Adventurous Woman Explores Pygmy Culture, Studies Rare Tattoo Art

November 30, 2016
Editor: Gretchen Zhou
Peng does research in local tribe culture in Cameroon. []


Peng Yujie, a female ethnologist from China who is doing a doctorate at Kyoto University in Japan, has just completed an eight year research study into Pygmy culture in West Africa, where she made good friends with local residents.

Peng was a strait "A" student at school. Besides her talents in physics, she was mostly interested in languages.

She started learning Japanese at an early age, when other students were concentrating on improving their English. She later won a top physics prize in junior high school, and was admitted into one of the leading high schools in her hometown in southwest China's Chongqing Municipality.

She was admitted into Beijing Foreign Studies University (BFSU) in 2004. In the third grade of university, she planned to further her studies in Japan. She applied for a master's degree at Kyoto University, where she was readily accepted.

"In Japan, all postgraduates have to pass a half-year test to get approval to study for a master's degree," said Peng.

During the first six months, apart from preparing for her exam, Peng had to earn money by doing part-time jobs. She became a laundry assistant, then a supermarket saleswoman and even a cargo remover.

In April 2009, Peng was successfully enrolled in the Research Institute of the Asian and African Region in Kyoto University.

In the summer of 2010, Peng got a chance to travel to Africa. Luggage prepared, she went alone to Cameroon, West Africa, and settled in a village in a tropical rainforest in the eastern part of the country.

The village, which is some 80 kilometers from the nearest town, has no more than 200 residents. Moreover, given the rugged road, she had to ride a motorbike every time to get in and out.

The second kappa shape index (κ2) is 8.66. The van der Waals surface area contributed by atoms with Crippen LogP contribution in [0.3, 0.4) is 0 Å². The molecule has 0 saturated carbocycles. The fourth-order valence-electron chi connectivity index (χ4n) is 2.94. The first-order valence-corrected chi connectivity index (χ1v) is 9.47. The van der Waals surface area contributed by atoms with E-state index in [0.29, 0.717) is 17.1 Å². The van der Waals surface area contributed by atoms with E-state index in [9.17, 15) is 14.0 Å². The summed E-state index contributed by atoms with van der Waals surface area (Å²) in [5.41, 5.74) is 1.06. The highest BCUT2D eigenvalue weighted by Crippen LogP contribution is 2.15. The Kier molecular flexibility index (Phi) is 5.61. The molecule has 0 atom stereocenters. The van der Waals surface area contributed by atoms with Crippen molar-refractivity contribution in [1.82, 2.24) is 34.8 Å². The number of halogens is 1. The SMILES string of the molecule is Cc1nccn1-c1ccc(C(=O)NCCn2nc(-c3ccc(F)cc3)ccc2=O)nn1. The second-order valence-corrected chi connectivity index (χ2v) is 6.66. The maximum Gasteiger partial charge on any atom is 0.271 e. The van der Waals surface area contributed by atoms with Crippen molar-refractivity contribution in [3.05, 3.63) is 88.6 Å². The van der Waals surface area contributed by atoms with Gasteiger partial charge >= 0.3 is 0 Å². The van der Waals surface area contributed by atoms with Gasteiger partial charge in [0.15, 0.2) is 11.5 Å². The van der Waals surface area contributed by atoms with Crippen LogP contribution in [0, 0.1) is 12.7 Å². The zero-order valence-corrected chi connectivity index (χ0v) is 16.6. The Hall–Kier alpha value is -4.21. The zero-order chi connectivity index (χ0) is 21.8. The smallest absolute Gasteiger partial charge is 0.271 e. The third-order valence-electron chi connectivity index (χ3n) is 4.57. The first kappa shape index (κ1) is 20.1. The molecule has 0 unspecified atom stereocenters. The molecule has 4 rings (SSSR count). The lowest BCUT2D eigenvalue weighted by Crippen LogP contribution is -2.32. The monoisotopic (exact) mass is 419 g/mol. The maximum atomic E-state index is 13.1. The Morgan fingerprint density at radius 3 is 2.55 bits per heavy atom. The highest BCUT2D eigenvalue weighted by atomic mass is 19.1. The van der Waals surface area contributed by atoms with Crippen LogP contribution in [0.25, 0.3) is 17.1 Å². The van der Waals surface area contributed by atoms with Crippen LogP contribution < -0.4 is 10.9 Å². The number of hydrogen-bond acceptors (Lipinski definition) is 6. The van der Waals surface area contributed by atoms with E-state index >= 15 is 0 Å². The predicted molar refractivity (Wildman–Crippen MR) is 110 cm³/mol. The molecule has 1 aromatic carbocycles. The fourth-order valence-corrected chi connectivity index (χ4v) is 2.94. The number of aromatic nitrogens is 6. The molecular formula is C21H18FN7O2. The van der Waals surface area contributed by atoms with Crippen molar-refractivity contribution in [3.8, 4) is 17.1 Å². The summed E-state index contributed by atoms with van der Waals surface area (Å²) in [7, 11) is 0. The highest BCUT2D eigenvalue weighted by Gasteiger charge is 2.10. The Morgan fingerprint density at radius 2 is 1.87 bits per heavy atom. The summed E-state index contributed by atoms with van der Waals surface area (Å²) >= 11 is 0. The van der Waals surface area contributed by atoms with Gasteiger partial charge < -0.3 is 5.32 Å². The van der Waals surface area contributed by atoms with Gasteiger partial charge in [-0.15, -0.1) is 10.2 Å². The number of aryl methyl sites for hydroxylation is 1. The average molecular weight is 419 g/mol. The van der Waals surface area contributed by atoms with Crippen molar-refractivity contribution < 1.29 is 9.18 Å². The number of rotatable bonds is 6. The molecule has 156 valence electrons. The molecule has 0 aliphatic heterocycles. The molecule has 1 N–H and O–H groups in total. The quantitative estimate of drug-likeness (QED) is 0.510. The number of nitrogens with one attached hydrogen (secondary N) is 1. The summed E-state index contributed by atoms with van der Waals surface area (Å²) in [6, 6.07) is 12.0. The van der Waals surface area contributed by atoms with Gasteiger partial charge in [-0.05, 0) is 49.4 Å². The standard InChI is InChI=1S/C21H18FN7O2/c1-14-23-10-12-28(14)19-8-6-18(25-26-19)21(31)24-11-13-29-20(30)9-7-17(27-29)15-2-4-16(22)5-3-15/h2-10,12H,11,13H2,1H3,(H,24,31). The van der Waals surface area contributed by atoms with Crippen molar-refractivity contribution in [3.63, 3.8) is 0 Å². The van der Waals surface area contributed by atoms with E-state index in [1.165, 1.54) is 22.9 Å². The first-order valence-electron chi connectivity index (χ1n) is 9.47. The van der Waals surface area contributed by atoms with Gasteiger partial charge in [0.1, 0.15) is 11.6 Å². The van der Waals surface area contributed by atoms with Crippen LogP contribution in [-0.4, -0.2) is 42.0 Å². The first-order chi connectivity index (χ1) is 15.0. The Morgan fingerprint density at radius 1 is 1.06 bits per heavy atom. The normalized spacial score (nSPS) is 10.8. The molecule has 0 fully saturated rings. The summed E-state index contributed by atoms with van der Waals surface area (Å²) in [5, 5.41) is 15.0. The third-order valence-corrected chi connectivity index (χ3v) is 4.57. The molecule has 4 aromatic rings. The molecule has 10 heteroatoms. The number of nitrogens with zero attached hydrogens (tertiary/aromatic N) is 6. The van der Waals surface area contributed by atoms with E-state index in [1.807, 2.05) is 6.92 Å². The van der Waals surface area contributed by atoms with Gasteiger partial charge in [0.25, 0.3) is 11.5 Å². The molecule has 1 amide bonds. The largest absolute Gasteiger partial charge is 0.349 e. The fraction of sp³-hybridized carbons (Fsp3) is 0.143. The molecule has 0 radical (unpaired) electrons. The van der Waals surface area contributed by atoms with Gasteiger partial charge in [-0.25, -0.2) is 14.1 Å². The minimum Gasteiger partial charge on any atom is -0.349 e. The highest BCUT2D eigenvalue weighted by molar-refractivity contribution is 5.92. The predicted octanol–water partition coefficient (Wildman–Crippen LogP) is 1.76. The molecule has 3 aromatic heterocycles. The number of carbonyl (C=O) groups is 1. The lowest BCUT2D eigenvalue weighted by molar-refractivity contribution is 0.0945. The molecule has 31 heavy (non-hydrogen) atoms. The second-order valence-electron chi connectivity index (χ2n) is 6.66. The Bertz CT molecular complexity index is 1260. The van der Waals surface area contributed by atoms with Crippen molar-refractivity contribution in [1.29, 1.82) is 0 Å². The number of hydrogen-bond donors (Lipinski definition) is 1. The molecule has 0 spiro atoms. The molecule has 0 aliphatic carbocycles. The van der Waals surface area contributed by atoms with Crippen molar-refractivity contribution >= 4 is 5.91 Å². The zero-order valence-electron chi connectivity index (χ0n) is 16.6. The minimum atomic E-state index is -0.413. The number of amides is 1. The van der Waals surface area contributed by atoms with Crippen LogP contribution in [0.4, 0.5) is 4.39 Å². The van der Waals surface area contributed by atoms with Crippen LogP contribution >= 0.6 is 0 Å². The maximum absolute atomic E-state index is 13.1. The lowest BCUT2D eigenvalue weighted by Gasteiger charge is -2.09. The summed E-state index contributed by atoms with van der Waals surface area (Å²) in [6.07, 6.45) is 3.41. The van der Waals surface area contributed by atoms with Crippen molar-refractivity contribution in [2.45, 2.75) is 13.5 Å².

She lived with the Pygmy people who have a primitive way of life in the jungle. "An average Pygmy male is around 150 centimeters tall whilst most women are around 140 centimeters," said Peng. "They're very friendly and peace-loving."

Peng had no friends when she first arrived with the tribe. In addition to language barriers, she could not adapt to the local lifestyle. Shortly, she fell ill.

In terms of diet, she had to eat whatever local people ate, from weeds to plantain, antelopes and rats. What she found most difficult was eating insects. "I got an allergy as soon as I tried termites for the first time, which led me to vomit and get diarrhea," said Peng.

At first, she did not know what to do with her day. After one week adapting to the tough conditions, she started talking with local people.

During the communication, she found out that every Pygmy has a special kind of tattoo. It soon caught her attention. She then made up her mind to do some research on the distinctive body art. "I didn't know that for them, it was a form of communication, until I found it out during my research," said Peng.

Later, she successively visited the Pygmy village four times, in 2011, 2013 and 2014. Gradually, she became familiar to villagers of the tribe and had even had local "mom and dad", who took good care of her during the time.

"Little by little, I learned the local language, finished my studies and became close friends with local people," said Peng. "They're extremely positive, which has been a great influence on me."

After eight years' study, Peng is about to graduate from her doctorate degree this year. "I miss Chongqing and I want to do some research on my hometown culture now," said Peng.

(Source: and edited by Women of China)

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